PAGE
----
Disclosures

    Disclosure: Megan Brooks has disclosed no relevant financial relationships.

CME Author

  • Laurie Barclay, MD

    Freelance writer and reviewer
    Medscape, LLC

    Disclosures

    Disclosure: Laurie Barclay, MD, has disclosed the following relevant financial relationships:
    Own stock, stock options, or bonds from the following ineligible company(ies): AbbVie (former)

Editor/CE Reviewer

  • Amanda Jett, PharmD, BCACP

    Associate Director, Accreditation and Compliance
    Medscape, LLC

    Disclosures

    Disclosure: Amanda Jett, PharmD, BCACP, has disclosed no relevant financial relationships.

CME Reviewer/Nurse Planner

  • Leigh A. Schmidt, MSN, RN, CMSRN, CNE, CHCP

    Associate Director, Accreditation and Compliance
    Medscape, LLC

    Disclosures

    Disclosure: Leigh A. Schmidt, MSN, RN, CMSRN, CNE, CHCP, has disclosed no relevant financial relationships.


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CME / ABIM MOC / CE

Does High Cardiovascular Burden Always Equate to High Event Rates?

Authors: News Author: Megan Brooks; CME Author: Laurie Barclay, MDFaculty and Disclosures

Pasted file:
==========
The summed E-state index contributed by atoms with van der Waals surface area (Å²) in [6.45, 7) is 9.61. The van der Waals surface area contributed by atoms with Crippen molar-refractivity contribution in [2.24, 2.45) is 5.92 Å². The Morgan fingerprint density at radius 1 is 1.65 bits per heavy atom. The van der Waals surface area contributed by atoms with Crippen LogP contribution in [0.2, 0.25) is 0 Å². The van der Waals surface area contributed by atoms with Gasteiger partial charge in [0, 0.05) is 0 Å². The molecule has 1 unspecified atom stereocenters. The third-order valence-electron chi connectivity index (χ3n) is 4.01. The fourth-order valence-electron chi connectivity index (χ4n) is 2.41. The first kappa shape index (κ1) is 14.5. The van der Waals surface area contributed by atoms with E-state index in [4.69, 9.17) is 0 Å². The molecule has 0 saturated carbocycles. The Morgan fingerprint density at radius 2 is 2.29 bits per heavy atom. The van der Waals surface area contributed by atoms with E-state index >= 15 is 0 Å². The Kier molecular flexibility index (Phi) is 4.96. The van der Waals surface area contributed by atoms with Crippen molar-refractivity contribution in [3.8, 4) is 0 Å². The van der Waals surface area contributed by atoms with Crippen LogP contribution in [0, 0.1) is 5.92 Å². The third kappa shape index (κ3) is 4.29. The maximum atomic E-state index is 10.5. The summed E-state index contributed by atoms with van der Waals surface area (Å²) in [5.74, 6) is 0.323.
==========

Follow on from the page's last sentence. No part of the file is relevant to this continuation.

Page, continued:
CME / ABIM MOC / CE Released: 2/11/2022

Valid for credit through: 2/11/2023

processing....

Clinical Context

Higher incidence of long-term coronary artery disease (CAD) complications in Blacks than in Whites may result from higher burden of cardiovascular disease (CVD) risk factors and differences in socioeconomic and health care delivery factors. Coronary computed tomography angiography (CCTA) is a noninvasive imaging test that can directly visualize coronary plaque, the extent of which estimates the probability of major adverse cardiac events (MACE).

Study Synopsis and Perspective

Black adults with chest pain have a higher burden of CVD risk factors compared with White adults, but they have a similarly low incidence of MACE over the course of 2 years, new data from the Prospective Multicenter Imaging Study for Evaluation of Chest Pain (PROMISE) trial suggest.

Black adults tend to have a higher incidence of long-term CAD morbidity and mortality compared with White adults--differences that may be a result of a higher burden of CVD risk factors as well as disparities in socioeconomic status and access to healthcare.

Yet how CVD risk factors, epicardial CAD, and cardiac events differ between Black and White adults undergoing noninvasive testing for CAD is unclear.